The First Grader: Film Review
Stories about inspiring teachers have tantalized moviemakers and movie audiences since the era of Mr. Chips and Miss Dove. Although the arc of the story might be familiar, the setting and characters are fresh.
TELLURIDE, Colo. -- Stories about inspiring teachers have tantalized moviemakers and movie audiences since the era of Mr. Chips and Miss Dove. The latest incarnation, The First Grader, proved to be one of the biggest crowd-pleasers at this year's Telluride Film Festival. Although the arc of the story might be familiar, the setting and characters are fresh. Art house audiences are likely to discover and embrace the film.
First Grader is set in Kenya and recounts the true story of an 84-year-old farmer and former Mau Mau tribesman who decided to go to school when the country introduced universal education. Screenwriter Ann Peacock introduces Maruge (Oliver Litondo), an old man with a walking stick, as he approaches the new school in his village and asks to enroll. The school authorities are reluctant to admit an octogenarian alongside 6-year-olds, and we gradually learn there are tribal rivalries that also contribute to their suspicion of Maruge. Teacher Jane Obinchu (Naomie Harris) is equally skeptical, but when she observes Maruge's unyielding determination to learn to read, she becomes his ally, even as she alienates her husband and government authorities who are just as bureaucratically rigid in Kenya as in so many other societies.
The film paints a vivid picture of rural and urban Kenya -- Maruge eventually travels to Nairobi to plead his case -- and it also sketches some of the forgotten history of the country.
Flashbacks reveal that Maruge suffered in a British prison camp and even lost his family at the hands of the British occupying forces. His past makes it painfully ironic that he faces so much discrimination at the hands of his own countrymen.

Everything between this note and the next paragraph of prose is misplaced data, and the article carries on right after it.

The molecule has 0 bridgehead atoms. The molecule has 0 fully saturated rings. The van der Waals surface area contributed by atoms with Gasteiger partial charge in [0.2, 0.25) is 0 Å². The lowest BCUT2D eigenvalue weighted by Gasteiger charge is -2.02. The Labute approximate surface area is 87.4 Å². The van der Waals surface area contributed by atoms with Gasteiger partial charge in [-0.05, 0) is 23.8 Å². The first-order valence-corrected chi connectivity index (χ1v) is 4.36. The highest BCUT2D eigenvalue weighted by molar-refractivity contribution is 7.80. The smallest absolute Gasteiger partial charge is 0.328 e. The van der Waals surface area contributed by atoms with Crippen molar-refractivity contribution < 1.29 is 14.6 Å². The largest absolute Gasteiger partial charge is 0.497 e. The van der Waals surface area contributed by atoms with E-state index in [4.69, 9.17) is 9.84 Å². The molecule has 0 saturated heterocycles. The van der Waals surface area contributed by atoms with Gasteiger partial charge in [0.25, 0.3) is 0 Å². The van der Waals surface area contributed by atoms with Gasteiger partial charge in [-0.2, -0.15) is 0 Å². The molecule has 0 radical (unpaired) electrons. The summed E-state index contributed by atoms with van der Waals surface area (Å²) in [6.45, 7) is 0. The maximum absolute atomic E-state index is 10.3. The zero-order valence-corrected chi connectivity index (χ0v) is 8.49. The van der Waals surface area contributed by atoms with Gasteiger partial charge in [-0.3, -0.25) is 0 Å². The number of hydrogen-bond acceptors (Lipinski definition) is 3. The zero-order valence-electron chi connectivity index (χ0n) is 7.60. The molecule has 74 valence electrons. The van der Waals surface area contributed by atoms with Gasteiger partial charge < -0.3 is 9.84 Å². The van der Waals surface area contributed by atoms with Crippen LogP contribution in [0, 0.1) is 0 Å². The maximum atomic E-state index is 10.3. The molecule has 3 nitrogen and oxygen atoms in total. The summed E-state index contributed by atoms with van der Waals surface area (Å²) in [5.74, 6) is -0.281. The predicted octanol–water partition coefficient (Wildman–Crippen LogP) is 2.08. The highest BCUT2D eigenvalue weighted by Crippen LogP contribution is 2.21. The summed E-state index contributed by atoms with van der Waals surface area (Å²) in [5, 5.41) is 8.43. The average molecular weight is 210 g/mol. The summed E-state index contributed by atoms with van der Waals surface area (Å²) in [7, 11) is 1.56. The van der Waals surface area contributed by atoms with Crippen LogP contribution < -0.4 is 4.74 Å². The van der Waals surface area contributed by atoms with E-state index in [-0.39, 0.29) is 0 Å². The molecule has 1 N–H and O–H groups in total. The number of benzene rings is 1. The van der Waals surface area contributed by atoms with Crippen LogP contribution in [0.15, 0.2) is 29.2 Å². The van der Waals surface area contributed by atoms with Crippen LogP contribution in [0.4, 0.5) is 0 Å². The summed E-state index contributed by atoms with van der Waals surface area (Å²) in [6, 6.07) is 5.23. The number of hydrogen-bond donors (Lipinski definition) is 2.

Director Justin Chadwick -- best known for his superb BBC miniseries adapted from Dickens' Bleak House -- insisted on filming on location, and he enlisted locals for most of the roles in the film. Working with cinematographer Rob Hardy, he brings the countryside alive and also provides fascinating insights into a forgotten chapter of British colonial history.
Scenes in the classroom are entertainingly vital, aided by the natural performances of the Kenyan children. But the film shares the failing of many other films about inspiring teachers: It asserts that Jane is a marvelous influence on her students but doesn't succeed in dramatizing revelatory moments in the classroom that might change the course of a young person's life.
Because the writing falls down in some of these scenes, it helps that Harris -- a veteran of small British movies as well as the gargantuan Pirates of the Caribbean franchise -- brings so much passion to her performance. She conveys Jane's utter dedication while always leavening her performance with convincing moments of doubt and vulnerability. Litondo's innate dignity is another major asset to the production. Chadwick strikes a perfect balance between humor and tragic gravity, and the result is that an unknown story seems certain to stir the hearts of audiences worldwide.
Venue: Telluride Film Festival
Cast: Naomie Harris, Oliver Litondo, Tony Kgoroge, Shoki Mokgapa, Alfred Munyua, Vusi Kunene
Director: Justin Chadwick
Screenwriter: Ann Peacock
Producers: Sam Feuer, Richard Harding, David M. Thompson
Executive producers: Norman Merry, Joe Oppenheimer, Anant Singh, Helena Spring
Director of photography: Rob Hardy
Production designer: Vittoria Sogno
Music: Alex Heffes
Costume designer: Sophie Oprisano
Editor: Paul Knight
No rating, 105 minutes